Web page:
Noise is guerrilla music. Like the original spirits of black metal, reggae, jazz, punk, and hip-hop, it’s born of a reactionary nature. It scavanges, using the weapons and methods of existing expression and warping them to serve its purpose. It repurposes the tactics of accepted convention and challenges them, adapting and integrating into the auditory battlefields. What makes a guerrilla artist particularly effective is their ability to find that connecting point, that sleeper cell that slips in and provides something to grasp onto, something the listener can identify with and feel sympathy towards (of course, some artists go rogue and get so reactionary that they defy this, but we’ll address that paradox of attrition-by-noise later). It’s a moment of weakness in the hearts of the ones they seek to conquer, that vulnerability that lets all the violence in–the sonic Trojan horse, if you will. (And you will).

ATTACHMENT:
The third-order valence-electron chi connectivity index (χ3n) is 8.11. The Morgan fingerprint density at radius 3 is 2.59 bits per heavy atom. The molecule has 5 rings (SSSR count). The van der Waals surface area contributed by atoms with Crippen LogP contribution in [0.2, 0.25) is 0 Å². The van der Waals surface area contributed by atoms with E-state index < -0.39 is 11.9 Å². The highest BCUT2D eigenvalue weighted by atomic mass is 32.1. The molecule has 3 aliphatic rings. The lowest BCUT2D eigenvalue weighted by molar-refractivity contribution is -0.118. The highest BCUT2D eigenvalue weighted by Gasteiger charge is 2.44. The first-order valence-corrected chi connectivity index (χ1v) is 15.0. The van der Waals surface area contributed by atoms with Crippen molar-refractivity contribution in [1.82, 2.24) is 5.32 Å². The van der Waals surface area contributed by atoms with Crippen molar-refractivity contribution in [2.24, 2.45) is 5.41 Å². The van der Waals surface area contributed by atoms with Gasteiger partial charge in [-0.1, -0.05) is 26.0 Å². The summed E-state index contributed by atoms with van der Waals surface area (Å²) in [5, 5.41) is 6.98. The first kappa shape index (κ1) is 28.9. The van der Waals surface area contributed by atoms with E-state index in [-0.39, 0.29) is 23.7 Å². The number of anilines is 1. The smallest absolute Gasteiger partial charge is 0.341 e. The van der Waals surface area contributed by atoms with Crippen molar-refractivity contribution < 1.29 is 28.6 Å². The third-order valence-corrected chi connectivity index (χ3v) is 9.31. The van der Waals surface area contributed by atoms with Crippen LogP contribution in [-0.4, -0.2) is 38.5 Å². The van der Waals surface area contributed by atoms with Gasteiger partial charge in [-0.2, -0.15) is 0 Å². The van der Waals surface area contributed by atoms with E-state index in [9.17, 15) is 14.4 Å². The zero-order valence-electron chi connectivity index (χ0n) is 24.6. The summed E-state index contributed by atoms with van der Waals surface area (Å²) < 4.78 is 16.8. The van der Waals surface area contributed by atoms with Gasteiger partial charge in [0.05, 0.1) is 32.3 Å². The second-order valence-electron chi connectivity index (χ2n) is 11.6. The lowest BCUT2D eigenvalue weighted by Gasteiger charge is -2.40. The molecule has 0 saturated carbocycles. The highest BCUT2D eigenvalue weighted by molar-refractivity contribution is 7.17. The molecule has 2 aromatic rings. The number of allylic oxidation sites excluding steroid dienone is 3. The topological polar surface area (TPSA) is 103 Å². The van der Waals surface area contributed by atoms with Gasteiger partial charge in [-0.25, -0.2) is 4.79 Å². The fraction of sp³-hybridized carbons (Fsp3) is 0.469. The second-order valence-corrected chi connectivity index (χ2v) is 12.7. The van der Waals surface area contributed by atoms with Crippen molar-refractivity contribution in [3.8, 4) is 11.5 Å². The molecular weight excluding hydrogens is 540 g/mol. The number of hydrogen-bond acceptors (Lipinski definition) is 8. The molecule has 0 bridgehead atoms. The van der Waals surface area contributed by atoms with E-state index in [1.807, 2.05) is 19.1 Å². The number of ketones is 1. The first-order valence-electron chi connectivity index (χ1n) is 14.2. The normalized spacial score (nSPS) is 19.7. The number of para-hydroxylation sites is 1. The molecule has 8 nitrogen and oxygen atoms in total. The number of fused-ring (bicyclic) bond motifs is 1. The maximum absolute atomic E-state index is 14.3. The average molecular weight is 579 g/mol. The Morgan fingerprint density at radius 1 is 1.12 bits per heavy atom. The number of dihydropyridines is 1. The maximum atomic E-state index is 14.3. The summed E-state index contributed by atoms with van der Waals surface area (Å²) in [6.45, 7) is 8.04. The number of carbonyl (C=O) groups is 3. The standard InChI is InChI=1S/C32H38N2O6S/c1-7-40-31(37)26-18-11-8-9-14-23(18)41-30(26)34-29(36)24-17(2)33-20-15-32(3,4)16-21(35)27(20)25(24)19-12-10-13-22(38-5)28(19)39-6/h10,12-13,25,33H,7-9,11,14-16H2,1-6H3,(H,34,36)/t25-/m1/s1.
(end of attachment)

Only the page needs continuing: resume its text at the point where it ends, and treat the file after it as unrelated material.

The opening track of The Path Unseen, “Blood Magic,” evokes hypnotism though brutality. Indecipherable incantations howl over the straight-sixteenths of the riffs as they hammer primitive trances in tandem with the percussion. It’s clearly a drum machine, but that guerrilla mindset finds new purpose in the drum machine by pushing it beyond the limits of terrestrial capability, both in terms of technicality and deliberately sterile, cold, inhuman delivery. They pump like a robotic mechanism, stretching the human aspect of the guitar hammering like the steam drill verses John Henry–the man-crafted machine forcing man to prove himself against his own inhuman creation. The synths, buried beneath the cacophony of the octopus-stringed assault, slip in like sleeper agents beneath the night cover of the feedback, adding dimension and depth to the track despite its primitive overtones. They only truly reveal themselves at the track’s conclusion, winking to reveal they were there the entire time before delivering the final assassination shot.
For as dystopian as “Blood Magic” feels in its execution, the salvaged humanity certainly bleeds between the ever-turning gears, and that’s the very weakness the Vessel exploits on The Path Unseen.